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dr.ing. A.J.A.M. van Deursen (Alexander)

Associate Professor

About Me

As a scholar at the University of Twente, I work in three lines of research (digital inequality, digital skills to participate in the information and network society, and 21st century skills at work) with the overarching theme of digital inclusion. Within debates concerning social inequality, inclusive societies, or the grand challenge of well-being, it is my goal to evaluate the contribution of technological developments. Original utopian views - based on extrapolations of the Internet’s technological characteristics - predicted levelling effects on existing forms of social inequality. We now know that such prospects of techno-gurus are unrealistic. In a scientific manner I map barriers of online engagement and explain differences in the outcomes that people get from engaging with digital content.

Expertise

Internet
Internet
Digital Divide
Internet
Inequality
Electronic Government
Model
Education

Research

Research line 1: Digital inequality

In the first line of research I focus on the use and effects of Internet (technology) in relation to a person’s position in society. I recently showed that some sections of the population more frequently use applications that have the greatest advantages for accruing capital and resources (such as work, study and societal participation), while other sections relatively often choose to use entertainment applications that have little advantage. Besides increasing relative differences, there is the disturbing trend of absolute exclusion; when offline alternatives become unavailable. By building on traditional classifications of potential areas of exclusion in my theorization, I try to understand who benefits in what way from the Internet. To further enrich quantitative work, I focus on specific types of internet usage that affect offline outcomes across several areas of society.

During my stay at London School of Economics and Political Science (LsE), I worked on the project 'From digital skills to tangible outcomes’ (DISTO). With scholars from LsE and Oxford University we created a theory driven index for digital exclusion. The index follows the process of technology appropriation by accounting for motivation, access, skills, uses and offline outcomes. Last year, I was awarded a grant to study the interrelationship between social and digital inequality by following technology use in the household context for several months.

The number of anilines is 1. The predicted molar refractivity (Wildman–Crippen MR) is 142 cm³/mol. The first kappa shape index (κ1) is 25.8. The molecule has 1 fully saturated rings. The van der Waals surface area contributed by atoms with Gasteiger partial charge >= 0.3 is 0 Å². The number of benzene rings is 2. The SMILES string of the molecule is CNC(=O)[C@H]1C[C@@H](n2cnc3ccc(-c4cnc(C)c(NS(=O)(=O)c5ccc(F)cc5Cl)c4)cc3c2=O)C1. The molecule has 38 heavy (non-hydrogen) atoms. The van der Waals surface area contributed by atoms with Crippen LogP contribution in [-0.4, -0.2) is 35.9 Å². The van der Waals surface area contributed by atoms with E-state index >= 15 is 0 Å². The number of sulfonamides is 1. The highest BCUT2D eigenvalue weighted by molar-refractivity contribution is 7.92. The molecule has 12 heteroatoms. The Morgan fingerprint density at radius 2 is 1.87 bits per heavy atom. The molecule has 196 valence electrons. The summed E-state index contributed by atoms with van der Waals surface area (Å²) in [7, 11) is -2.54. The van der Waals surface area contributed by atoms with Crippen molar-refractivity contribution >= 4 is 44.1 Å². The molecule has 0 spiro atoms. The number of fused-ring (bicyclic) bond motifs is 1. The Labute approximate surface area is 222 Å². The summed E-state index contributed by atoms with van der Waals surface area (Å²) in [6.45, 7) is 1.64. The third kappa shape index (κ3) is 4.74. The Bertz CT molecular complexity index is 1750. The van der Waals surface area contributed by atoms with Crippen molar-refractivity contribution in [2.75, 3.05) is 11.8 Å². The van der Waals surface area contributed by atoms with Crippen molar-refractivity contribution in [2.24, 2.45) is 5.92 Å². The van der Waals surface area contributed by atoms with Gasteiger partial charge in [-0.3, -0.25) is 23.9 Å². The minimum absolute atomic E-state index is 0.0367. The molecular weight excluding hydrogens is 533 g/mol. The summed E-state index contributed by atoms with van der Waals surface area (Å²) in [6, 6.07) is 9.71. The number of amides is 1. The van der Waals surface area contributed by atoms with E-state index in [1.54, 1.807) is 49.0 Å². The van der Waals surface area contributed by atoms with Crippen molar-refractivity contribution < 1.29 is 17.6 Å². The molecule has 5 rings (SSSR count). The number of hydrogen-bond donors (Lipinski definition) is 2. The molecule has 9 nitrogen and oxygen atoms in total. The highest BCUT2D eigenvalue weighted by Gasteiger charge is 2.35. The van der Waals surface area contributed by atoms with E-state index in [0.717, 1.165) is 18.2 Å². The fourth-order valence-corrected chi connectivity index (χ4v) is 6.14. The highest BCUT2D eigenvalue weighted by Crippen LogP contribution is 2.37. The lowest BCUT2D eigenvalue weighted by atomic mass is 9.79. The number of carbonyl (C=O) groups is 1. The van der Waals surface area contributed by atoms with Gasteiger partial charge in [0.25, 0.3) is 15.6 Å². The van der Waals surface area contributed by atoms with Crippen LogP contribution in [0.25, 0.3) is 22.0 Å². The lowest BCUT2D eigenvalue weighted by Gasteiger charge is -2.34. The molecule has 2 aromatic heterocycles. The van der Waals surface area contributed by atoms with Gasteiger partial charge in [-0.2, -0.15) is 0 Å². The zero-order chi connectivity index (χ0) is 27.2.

Research Line 2: Digital skills to participate in the information and network society.

Digital skills play an important role in the translation of a type of use (e.g., search for a job) in the corresponding outcome (employment). Performance tests based on my framework of six types of skills (operational, formal, information, communication, content creation and strategic) revealed that assumptions about the level of digital skills among citizens are unjustified. I have for example shown that older users outperform young users in content-related digital skills, and that we should not underestimate the importance of traditional skills for performing on digital skills. With graduate students, I am currently conducting performance tests of skills that are required for new – supposedly more intuitive – devices. From a practical perspective, much of the interest in this research line comes from the public domain, for example in relation to the objectives regarding the digital government. Digital skills are considered an important requisite to achieve this objective.

Research Line 3: Digital skills for 21st century labor